Can Philosophy Guide Us in Everyday Life?
Significant philosophical structures, including some psychological branches and other wisdom traditions, aim to make sense of human life and experience and relate these experiences to the entire world. The systematic analysis of reasoning helps to make decisions, to challenge arguments and logical thoughts. Epistemology explores faith, belief, and objectivity, and may allow individuals to consider how their carefully preserved knowledge comes from factual or subjective facts. Axiology is a fancy term for the study of ethics and aesthetics.
Psychology and neuroscience demonstrate that many of our belief systems are adaptive; the esthetics of what is pleasing to you and the principles of social action has grown over time to help us live and reproduce. All philosophy has psychological underpinnings. Key philosophical questions, including the relationship between the mind and the body, the meaning of free will and faith, the nature of consciousness and what constitutes happiness, can simply be philosophically or scientifically structured in our brains’ operation system.
Philosophy is not about universal problems alone. Every day many events pose philosophical questions: why do we eat the things we eat? What are the fundamental concepts shaping our activities? Philosophy is part of everybody’s lives. It helps us solve our problems, whether worldly or abstract, and helps us to decide better through critical thinking.
How Philosophy Helps Us Understand the Mind and Ourselves?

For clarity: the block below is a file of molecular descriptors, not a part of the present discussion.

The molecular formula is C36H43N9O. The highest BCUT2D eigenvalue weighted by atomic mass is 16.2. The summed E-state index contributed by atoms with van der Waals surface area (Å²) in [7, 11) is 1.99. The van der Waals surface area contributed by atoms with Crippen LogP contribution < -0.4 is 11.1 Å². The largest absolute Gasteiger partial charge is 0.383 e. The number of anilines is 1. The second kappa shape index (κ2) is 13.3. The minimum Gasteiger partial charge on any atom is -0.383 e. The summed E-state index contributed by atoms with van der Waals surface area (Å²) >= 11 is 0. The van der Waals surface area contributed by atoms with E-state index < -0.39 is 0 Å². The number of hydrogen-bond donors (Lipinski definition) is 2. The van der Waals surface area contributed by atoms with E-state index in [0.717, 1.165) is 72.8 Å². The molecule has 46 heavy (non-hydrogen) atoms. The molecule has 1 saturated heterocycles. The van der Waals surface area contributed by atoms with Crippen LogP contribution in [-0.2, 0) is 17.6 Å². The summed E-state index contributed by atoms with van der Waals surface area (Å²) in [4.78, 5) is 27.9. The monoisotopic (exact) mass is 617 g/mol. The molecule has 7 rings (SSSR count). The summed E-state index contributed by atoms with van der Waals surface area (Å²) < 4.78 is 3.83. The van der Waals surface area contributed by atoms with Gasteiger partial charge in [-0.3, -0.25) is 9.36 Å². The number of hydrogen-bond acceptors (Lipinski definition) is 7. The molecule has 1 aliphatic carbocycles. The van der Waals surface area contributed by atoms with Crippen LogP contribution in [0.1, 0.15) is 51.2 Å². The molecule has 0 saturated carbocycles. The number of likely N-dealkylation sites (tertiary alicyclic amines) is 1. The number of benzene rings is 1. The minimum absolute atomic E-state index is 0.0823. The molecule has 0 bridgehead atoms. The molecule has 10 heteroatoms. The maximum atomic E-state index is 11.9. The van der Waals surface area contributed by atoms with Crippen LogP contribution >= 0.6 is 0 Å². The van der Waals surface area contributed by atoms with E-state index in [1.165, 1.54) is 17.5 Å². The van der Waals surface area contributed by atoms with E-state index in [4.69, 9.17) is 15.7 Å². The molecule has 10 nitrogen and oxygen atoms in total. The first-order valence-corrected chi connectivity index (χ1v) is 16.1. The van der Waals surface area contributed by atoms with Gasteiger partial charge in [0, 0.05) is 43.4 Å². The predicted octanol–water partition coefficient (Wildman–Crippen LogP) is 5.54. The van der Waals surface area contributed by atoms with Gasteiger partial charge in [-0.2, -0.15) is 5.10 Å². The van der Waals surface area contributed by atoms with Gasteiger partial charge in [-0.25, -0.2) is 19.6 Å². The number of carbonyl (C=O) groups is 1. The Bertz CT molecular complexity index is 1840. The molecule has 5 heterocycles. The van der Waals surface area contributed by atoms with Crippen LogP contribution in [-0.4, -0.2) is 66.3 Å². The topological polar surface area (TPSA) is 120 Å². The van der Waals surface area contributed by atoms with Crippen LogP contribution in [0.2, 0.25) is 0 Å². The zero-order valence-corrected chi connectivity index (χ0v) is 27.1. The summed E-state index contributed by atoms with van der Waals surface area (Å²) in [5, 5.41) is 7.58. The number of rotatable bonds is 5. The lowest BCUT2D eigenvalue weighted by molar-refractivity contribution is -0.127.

Plato said that “thinking is the mind in conversation with itself,” and core modes of interrogation are indeed based on philosophical precepts in psychology and psychotherapy. The principles of Cognitive Behavioral Therapy ( CBT) and Rational Emotive Emotive Behavioral Therapy (REBT) both demonstrate Socratic dialog and stoicism. CBT and REBT encourage people to question their convictions and contest them, accept disagreeable feelings. It shows that people are influenced by their character and temperament in terms of their philosophical positions as central as their existence of the free will. Thus the connection is bidirectional.
Philosophy is an activity that people participate in to understand themselves, the environment in which they live, their relationships with each other, and to the cosmos. Those studying philosophy ask, respond, analyze, and reason some of the most important, meaningful, and difficult questions of life, such as:
– What is it to be a human?
– What is the human mind?
– Are we responsible for what we do, or are we just helpless victims of our genes, environment, and upbringing?
– What is happiness? Can we hope to attain it? Is it what matters most in life? Can bad people be truly happy?
– Is there a God?
– How do words come to have meaning?
– What is the time?
Have these questions ever crossed your mind? Did you come up with an explanation? Share with me in the comment section!